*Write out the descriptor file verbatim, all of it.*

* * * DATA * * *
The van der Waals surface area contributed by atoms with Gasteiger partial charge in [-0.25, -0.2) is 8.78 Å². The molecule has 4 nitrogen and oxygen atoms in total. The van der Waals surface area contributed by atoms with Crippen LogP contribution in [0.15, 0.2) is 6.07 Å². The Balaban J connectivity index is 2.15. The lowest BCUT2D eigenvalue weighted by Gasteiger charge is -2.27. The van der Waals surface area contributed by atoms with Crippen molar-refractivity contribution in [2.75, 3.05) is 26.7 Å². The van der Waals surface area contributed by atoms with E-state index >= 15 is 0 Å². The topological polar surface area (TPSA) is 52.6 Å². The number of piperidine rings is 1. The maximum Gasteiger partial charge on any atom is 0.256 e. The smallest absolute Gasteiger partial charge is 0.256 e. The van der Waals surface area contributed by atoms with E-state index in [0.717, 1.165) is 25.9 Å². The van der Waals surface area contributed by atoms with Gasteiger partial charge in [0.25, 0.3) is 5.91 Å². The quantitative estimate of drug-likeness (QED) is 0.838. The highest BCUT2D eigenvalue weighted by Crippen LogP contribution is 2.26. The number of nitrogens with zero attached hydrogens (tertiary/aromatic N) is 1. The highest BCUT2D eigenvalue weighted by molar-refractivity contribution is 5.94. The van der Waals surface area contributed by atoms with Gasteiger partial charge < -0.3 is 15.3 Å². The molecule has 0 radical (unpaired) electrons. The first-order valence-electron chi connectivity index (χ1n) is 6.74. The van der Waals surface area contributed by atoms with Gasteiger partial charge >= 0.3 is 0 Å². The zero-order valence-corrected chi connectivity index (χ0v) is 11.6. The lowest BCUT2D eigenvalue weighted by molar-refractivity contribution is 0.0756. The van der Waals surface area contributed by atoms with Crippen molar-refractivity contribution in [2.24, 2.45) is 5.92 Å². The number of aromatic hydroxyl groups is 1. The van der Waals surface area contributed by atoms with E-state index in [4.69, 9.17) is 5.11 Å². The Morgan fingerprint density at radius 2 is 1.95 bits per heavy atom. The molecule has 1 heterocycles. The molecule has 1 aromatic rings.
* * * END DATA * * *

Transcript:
The van der Waals surface area contributed by atoms with Gasteiger partial charge in [-0.25, -0.2) is 8.78 Å². The molecule has 4 nitrogen and oxygen atoms in total. The van der Waals surface area contributed by atoms with Crippen LogP contribution in [0.15, 0.2) is 6.07 Å². The Balaban J connectivity index is 2.15. The lowest BCUT2D eigenvalue weighted by Gasteiger charge is -2.27. The van der Waals surface area contributed by atoms with Crippen molar-refractivity contribution in [2.75, 3.05) is 26.7 Å². The van der Waals surface area contributed by atoms with E-state index >= 15 is 0 Å². The topological polar surface area (TPSA) is 52.6 Å². The number of piperidine rings is 1. The maximum Gasteiger partial charge on any atom is 0.256 e. The smallest absolute Gasteiger partial charge is 0.256 e. The van der Waals surface area contributed by atoms with E-state index in [0.717, 1.165) is 25.9 Å². The van der Waals surface area contributed by atoms with Gasteiger partial charge in [0.25, 0.3) is 5.91 Å². The quantitative estimate of drug-likeness (QED) is 0.838. The highest BCUT2D eigenvalue weighted by Crippen LogP contribution is 2.26. The number of nitrogens with zero attached hydrogens (tertiary/aromatic N) is 1. The highest BCUT2D eigenvalue weighted by molar-refractivity contribution is 5.94. The van der Waals surface area contributed by atoms with Gasteiger partial charge < -0.3 is 15.3 Å². The molecule has 0 radical (unpaired) electrons. The first-order valence-electron chi connectivity index (χ1n) is 6.74. The van der Waals surface area contributed by atoms with Gasteiger partial charge >= 0.3 is 0 Å². The zero-order valence-corrected chi connectivity index (χ0v) is 11.6. The lowest BCUT2D eigenvalue weighted by molar-refractivity contribution is 0.0756. The van der Waals surface area contributed by atoms with Crippen molar-refractivity contribution in [2.24, 2.45) is 5.92 Å². The number of aromatic hydroxyl groups is 1. The van der Waals surface area contributed by atoms with E-state index in [4.69, 9.17) is 5.11 Å². The Morgan fingerprint density at radius 2 is 1.95 bits per heavy atom. The molecule has 1 heterocycles. The molecule has 1 aromatic rings.